2. Rea

    August 27, 2014 at 9:13 pm

    I think you’re right on target with this one. It’s amazing how the campaign revolutionized charity, and managed to engage a demographic not typically associated with giving.

  3. heather Says :

    August 28, 2014 at 9:21 am

    i gave $100 and i _never_ give. also my husband did the challenge. it felt VERY similar to facebook for me. the cool kids were doing it first. (and by ‘first’ i mean the first DAY. this stuff took OFF.) so people that i knew, love, respected were doing the challenge.

    was it fun to watch? i guess. by the third or fourth day i would only watch the first few second of every video. if the nominations took too long i just moved on to the next. marketers (including charities) have GOT to figure out a way to work with new, shortened attention spans.

    the sooner companies quit complaining about the changing landscape and get on board, the sooner they will reap the same benefits. i haven’t seen this kind of donating flux without a major news catastrophe in my lifetime!

  4. Kelly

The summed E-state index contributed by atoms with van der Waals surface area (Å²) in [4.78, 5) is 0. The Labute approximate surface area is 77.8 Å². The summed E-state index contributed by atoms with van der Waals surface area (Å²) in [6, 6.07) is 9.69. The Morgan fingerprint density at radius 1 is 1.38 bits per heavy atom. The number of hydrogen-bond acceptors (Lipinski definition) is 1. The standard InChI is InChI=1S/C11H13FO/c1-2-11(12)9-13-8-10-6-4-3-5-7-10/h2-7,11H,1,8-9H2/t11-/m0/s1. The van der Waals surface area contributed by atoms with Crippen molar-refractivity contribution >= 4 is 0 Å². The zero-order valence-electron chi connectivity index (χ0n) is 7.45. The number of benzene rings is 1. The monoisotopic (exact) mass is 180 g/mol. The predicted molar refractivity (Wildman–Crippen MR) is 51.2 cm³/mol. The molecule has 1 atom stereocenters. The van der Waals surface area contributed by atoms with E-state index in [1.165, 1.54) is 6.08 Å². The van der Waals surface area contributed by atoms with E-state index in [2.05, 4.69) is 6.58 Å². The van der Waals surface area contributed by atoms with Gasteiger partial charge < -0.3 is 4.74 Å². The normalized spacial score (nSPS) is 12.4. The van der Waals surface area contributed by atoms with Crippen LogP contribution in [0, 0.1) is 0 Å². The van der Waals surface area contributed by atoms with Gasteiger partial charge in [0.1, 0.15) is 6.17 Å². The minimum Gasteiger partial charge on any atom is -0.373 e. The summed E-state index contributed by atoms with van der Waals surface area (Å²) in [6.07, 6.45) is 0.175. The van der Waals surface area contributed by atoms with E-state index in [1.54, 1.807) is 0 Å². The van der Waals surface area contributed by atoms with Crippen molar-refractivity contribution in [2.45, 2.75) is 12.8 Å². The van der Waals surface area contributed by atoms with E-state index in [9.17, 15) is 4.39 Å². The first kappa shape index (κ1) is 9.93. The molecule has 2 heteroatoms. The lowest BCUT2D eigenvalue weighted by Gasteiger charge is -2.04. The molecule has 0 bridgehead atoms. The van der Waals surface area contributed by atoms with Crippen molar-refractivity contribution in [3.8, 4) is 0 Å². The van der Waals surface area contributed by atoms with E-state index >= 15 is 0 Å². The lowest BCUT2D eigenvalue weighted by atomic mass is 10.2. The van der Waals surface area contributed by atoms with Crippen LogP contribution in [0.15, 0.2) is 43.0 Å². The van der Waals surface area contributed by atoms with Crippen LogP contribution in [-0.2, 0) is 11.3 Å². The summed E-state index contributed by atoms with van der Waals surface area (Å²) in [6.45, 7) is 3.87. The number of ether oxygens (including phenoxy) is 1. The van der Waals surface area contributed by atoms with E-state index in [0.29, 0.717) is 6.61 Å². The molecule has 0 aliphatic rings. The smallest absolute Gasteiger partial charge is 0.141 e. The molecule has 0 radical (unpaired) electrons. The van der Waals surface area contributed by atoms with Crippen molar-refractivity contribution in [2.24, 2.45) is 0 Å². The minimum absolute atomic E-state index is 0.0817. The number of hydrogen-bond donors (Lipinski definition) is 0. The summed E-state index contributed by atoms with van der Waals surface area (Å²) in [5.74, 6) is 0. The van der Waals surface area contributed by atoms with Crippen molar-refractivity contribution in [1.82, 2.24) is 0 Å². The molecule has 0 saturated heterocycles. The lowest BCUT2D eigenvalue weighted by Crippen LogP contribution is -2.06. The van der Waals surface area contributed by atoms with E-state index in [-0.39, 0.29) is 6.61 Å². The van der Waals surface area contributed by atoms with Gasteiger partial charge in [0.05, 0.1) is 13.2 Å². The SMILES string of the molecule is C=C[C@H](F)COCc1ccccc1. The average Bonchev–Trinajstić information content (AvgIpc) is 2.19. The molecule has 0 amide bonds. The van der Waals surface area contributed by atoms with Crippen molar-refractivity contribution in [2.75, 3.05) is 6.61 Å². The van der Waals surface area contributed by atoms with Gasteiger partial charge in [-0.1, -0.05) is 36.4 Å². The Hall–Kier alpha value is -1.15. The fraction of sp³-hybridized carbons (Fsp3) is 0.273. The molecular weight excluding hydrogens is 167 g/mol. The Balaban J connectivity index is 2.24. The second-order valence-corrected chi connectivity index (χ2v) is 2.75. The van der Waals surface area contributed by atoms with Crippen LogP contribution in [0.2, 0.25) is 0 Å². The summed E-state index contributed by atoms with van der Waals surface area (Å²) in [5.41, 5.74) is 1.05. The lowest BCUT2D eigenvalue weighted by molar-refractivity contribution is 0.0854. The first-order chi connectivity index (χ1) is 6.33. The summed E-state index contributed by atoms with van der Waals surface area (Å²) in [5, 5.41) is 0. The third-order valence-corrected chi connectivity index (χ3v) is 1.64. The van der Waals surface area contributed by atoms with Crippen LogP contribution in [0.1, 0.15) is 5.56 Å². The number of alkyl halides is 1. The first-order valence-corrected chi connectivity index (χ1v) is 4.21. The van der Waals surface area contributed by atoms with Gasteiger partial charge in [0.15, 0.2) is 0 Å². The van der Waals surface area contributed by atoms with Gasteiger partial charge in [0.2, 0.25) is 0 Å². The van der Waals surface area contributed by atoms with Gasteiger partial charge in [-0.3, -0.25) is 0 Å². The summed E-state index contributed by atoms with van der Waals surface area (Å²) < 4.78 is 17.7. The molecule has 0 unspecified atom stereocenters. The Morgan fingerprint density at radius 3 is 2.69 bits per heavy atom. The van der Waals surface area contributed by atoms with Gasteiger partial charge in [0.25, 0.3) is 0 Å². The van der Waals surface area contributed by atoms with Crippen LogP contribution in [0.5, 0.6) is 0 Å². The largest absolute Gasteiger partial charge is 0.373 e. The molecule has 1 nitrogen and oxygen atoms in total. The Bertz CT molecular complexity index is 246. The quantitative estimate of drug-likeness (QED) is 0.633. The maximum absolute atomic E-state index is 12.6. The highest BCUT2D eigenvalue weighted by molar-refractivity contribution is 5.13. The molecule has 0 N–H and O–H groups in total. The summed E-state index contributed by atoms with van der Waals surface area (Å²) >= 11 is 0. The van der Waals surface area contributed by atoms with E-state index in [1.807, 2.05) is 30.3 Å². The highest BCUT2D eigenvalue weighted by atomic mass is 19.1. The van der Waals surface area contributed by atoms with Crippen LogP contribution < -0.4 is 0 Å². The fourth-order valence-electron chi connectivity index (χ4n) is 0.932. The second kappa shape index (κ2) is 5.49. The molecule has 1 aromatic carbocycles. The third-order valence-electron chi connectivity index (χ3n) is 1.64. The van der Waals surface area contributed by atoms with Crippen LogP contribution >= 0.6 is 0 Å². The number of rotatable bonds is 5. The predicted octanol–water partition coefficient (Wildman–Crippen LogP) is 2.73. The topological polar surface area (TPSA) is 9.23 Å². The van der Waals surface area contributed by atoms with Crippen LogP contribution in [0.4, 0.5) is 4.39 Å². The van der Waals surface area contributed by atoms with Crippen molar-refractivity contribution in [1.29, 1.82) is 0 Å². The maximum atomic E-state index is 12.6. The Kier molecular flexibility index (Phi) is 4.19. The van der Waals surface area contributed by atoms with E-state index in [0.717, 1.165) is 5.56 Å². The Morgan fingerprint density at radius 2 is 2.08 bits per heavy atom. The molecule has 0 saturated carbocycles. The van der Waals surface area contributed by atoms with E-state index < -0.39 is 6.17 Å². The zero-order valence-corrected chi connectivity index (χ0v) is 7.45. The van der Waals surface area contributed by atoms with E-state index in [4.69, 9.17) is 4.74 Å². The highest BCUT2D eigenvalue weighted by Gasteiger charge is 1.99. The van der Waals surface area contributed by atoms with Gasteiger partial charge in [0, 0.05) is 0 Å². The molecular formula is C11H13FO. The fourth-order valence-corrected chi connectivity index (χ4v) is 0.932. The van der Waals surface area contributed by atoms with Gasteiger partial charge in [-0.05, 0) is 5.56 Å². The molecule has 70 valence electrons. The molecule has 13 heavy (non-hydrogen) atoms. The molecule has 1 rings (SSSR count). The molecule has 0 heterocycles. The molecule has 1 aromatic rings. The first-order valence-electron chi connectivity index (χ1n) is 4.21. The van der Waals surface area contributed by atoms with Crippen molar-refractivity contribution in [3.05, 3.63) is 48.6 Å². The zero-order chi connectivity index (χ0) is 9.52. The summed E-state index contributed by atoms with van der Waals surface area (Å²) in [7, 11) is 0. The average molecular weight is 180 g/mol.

August 28, 2014 at 10:03 am

    Great post! I, too, was struck by the ice bucket challenge in that it gave another example of the concrete outcomes that Millennials attain with their activities on social media – and it’s really a new and unique way to work towards goals, whether charitable, political, or business-related. To your first point about “where they live,” Millennials do not see a distinction between “cyberspace” and “real life” – social media and the internet are real life “Social media activism” and “awareness” are often disparaged by people with some distance from the demographic. But changing minds does lead to changing trends, policy, and financial value. This can be seen in the rapid policy change in same-sex marriage that has swept the country in large part due to the socialization of LGBTQ equality across internet-based communities. This is the platform for reaching young people – it is, indeed, where they live and socialize.

    I think your second point is really key to understanding Millennials, particularly when you say “More than narcissism, they saw this challenge as a part of their identity they wanted others to ‘get’ about them.” There is a strong tie-in to identity and identity politics when you look at millennial’s activities and sense of place in an ever-more complex and technology-centered world – they are reacting to that technology by taking ownership of it, creating a strong and clear voice, and by being very clear about who they are, so as not to be lost in the waves of information with which new tech is inundating us. So tapping into that desire is really essential if you want to connect meaningfully with the demographic.

  5. Jan Ferri-Reed Says :

    September 4, 2014 at 9:31 am

    This really resonated with me. Couldn’t agree more – thanks for posting.